If you don't want to adapt and use the accent from Spain, just politely smile, thank them for their interest in wanting to help you, and then explain that your boyfriend is Colombian and that you're already used to pronouncing words in a certain manner.

No matter what happens, just relax and smile and have fun!
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Old 27th July 2010, 09:43 AM   #7
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Of course it would be wonderful if my Spanish accent was really good. As it happens it is probably rather awful, and together with my poor level of the language I must sound like a real "dork". But I don't worry about it at all. The most important thing as far as I am concerned is to be able to communicate in the first instance...........the rest of it i.e accent and correct grammatical speech will follow.

I always find that as long as I present myself as being keen to learn, and have a smile on my face, then the imperfections are ignored. I have never had anyone snigger at my accent, and only had a correction when I have totally pronounced a word incorrectly and not for the way in which it was pronounced i.e. accent alone!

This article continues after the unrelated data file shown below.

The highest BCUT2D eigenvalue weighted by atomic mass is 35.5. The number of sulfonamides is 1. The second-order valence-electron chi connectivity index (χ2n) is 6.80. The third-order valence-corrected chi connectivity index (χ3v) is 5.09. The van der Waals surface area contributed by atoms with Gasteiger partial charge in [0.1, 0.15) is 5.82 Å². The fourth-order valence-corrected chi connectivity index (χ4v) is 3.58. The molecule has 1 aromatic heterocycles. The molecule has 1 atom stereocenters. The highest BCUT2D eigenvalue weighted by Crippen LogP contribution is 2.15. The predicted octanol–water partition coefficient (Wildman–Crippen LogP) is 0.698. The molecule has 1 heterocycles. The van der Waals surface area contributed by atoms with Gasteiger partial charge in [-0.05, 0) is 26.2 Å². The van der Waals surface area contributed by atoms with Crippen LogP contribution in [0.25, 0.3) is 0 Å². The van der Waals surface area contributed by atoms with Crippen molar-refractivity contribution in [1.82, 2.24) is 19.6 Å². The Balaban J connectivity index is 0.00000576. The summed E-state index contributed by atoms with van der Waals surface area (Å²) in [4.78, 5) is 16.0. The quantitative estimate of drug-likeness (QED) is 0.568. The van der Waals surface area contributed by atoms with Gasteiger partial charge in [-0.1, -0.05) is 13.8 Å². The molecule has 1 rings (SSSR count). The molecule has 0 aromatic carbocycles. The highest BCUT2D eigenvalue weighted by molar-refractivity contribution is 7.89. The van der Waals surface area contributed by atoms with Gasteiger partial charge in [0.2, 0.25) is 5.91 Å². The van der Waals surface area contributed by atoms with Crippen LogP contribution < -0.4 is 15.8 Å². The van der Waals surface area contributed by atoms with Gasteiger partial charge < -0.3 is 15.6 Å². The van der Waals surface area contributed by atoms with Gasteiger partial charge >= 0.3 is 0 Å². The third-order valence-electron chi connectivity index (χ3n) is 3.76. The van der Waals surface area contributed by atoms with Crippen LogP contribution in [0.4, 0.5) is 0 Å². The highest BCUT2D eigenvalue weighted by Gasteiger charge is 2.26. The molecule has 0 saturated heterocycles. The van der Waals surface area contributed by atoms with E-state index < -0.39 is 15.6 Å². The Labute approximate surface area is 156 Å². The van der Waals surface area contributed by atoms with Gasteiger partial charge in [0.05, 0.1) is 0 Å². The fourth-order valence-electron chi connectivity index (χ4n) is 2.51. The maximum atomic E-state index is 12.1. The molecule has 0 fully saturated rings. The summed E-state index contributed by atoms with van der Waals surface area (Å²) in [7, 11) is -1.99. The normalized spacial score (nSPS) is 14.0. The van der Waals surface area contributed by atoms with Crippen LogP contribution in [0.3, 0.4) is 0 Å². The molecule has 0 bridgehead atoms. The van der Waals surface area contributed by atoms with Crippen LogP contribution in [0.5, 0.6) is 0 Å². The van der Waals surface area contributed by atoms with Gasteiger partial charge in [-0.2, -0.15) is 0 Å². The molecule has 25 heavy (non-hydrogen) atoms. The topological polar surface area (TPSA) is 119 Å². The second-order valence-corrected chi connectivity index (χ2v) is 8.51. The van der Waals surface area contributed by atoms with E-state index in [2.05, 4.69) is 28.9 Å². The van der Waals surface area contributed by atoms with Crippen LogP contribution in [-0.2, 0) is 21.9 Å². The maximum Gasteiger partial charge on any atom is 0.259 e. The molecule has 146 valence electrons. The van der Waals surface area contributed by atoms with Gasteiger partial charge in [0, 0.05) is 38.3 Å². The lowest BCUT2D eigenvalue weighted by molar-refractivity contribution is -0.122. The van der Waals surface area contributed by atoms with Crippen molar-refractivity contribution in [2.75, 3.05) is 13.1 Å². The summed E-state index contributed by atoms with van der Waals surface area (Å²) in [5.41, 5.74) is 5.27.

One good thing about being a "Golden Oldie", is that it really doesn't matter any more..............LOL!
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Old 27th July 2010, 06:05 PM   #8
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The Spanish accent, a good post and question. I think the advice by Beckett is the most appropriate.

My experience, Like many here I have an affinity for Spain and Spanish culture, yet living in Los Angeles speaking Spanish with a Spanish accent certainly would not be the norm. Fortunately for me the city I live in has one of the few Spanish markets anywhere in LA, but I digress...

I found it obsurd to want to have a Spanish accent here in Los Angeles where the majority of Spanish spoken comes from Mexico, and Central America, thus I came to the point where I wanted to find some way of speaking Spanish were

a) my Gringo accent while speaking was lessened
b) I would have some accent that is somewhat neutral. Which begs the question, can anyone thing of any type of spanish that is somewhat neutral with respect to the accent? Those closest I can think is Colombian.